SEPA

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Use Your Time Wisely: Final Steps Towards SEPA How exactly should treasurers and finance managers be focusing their attention during the final few months before the SEPA migration end date in February 2014? The Editor interviews Simon Jones.

Use Your Time Wisely: Final Steps towards SEPA

An Executive Interview with Simon Jones, Head of Corporate Sales, EMEA at J.P. Morgan Treasury Services

In the Executive Interview this month, Simon Jones, Head of Corporate Sales, EMEA at J.P. Morgan Treasury Services, talks to Helen Sanders, Editor, about how treasurers and finance managers should be focusing their attention during the final few months before the SEPA migration end date in February 2014.

Based on your experiences, how far have corporate customers progressed in their SEPA migration plans so far?

By and large almost all the large corporations that we deal with have started their SEPA migration project. Although they are in different stages in their migration plans, the majority are aiming to achieve SEPA compliance by Oct-Nov 2013. This is also reflected in the ECB payment statistics which currently (ECB, May 2013) show that ~44% of EUR ACH Credit Transfers are SEPA payments.

However, progress on the SEPA Direct Debit front has been less promising so far and the corresponding statistics currently stand at only ~2.65%. We expect these volumes to go up later in the year when the consumer-facing companies that have large volumes of direct debits such as insurance, utilities and telecoms become SEPA compliant.

Payroll continues to be an area our clients are leaving to the latter stages to convert and this is a concern. One of the key criteria is that a number of payroll providers still need to convert their systems to support their customers on their SEPA projects. We believe much progress will be made in the industry in the next few months.

What is continuing to hinder their migration plans, and how might these be overcome?

SEPA migration projects are mainly involved with making changes to data formats and processes, so they are very technology and resource intensive. In addition, the SEPA migration project for a typical corporate involves multiple business units beyond treasury, such as sales, procurement, HR, accounts payable and accounts receivable. In our experience, many corporates have been challenged to identify and involve all the relevant stakeholders. Also, gaining the necessary internal approval for additional budgets and resources has been challenging for a few companies. Overall however, direct debit conversion has been the most challenging part of a SEPA migration project because the nature of the change is quite significant.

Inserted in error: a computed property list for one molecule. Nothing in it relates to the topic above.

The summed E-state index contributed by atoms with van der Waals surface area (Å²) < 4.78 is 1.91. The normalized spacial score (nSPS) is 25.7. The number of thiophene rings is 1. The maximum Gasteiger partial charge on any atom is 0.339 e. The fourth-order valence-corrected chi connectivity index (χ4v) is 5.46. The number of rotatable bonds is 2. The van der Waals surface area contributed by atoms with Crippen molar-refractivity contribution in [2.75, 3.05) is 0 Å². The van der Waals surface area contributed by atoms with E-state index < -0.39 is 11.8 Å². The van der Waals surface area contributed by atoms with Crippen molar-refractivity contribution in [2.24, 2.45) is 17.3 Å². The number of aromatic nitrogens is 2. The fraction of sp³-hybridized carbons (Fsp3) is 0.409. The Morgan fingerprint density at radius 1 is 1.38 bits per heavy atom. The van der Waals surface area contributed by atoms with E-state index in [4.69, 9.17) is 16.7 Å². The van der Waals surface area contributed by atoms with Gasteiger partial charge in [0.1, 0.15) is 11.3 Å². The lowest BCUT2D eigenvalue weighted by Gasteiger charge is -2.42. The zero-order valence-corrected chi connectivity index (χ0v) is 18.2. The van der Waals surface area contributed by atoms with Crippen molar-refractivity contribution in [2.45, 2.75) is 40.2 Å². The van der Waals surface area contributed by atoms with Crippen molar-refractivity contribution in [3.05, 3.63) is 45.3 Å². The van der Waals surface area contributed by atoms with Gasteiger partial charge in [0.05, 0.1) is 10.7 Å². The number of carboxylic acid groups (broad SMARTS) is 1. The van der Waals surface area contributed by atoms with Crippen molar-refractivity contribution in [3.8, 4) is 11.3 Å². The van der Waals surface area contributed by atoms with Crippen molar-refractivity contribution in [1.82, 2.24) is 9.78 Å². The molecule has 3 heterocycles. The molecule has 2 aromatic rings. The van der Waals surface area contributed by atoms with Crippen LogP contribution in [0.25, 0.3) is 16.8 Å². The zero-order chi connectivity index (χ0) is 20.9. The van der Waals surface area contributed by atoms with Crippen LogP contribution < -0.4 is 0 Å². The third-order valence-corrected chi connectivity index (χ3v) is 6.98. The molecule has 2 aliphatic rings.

For example, existing Direct Debit mandates need to be digitised so that key information is exchanged with the bank for every transaction. Secondly, the mandate has to be updated with BIC/IBANs, a Creditor ID and a Unique Mandate Reference number.

For corporates who have still not migrated, time is very short and treasurers should be discussing their conversion options with their banks and IT service providers. Broadly speaking, companies now have two choices for direct debit migration: either keep mandate management in-house or outsource it to a bank or IT service provider. For example, major banks including J.P. Morgan have developed direct debit mandate conversion solutions fully integrated with a leading IT service platform. Alternatively, corporates can engage directly with these IT companies to access their conversion services.

What are the possible implications for companies that don’t manage to migrate by the February 2014 deadline?

Ideally, corporates should be planning their SEPA projects so that they are compliant in advance of the due date. However, if a company is not likely to be ready, it should have a back-up solution in place, such as using the SEPA conversion or repair services of its bank. As I mentioned, leading banks such as J.P. Morgan offer services to convert or repair SEPA non-compliant payment files into a compliant version. Again, banks require adequate lead time to offer these services, so companies should be discussing these options with their banks now.

In what ways is J.P. Morgan supporting customers through the migration process, and what do you think are the unique features of your approach?

The first thing we have done is to contact all customers and briefed them on the SEPA changes well in advance of the due date. We have been actively engaging with each customer on how to phase their migrations so that they are compliant in good time. In January 2013, we organised a webinar series to which we invited all our customers, to discuss best practices for SEPA migration.

One of the unique offerings from J.P. Morgan is our consultative approach to encourage customers to leverage SEPA to centralise their treasury processes in Europe. SEPA offers a great opportunity to rationalise banking relationships and bank accounts. A large number of customers are also implementing payment factories or simplifying their legal entity structure though a trading hub. J.P. Morgan has deep expertise in Europe for supporting such advanced treasury structures.

Finally we have invested significantly in our SEPA+ migration services with a leading IT services company. The SEPA conversion service is integrated with our internet platform, J.P. Morgan ACCESS, and our file transmission services so customers do not need to interface with another separate platform to manage these services.

Corporates have received our SEPA+ services very well, including both existing customers and new customers that are mandating J.P. Morgan for SEPA and pan-European banking. We have many significant implementations over the next few months.

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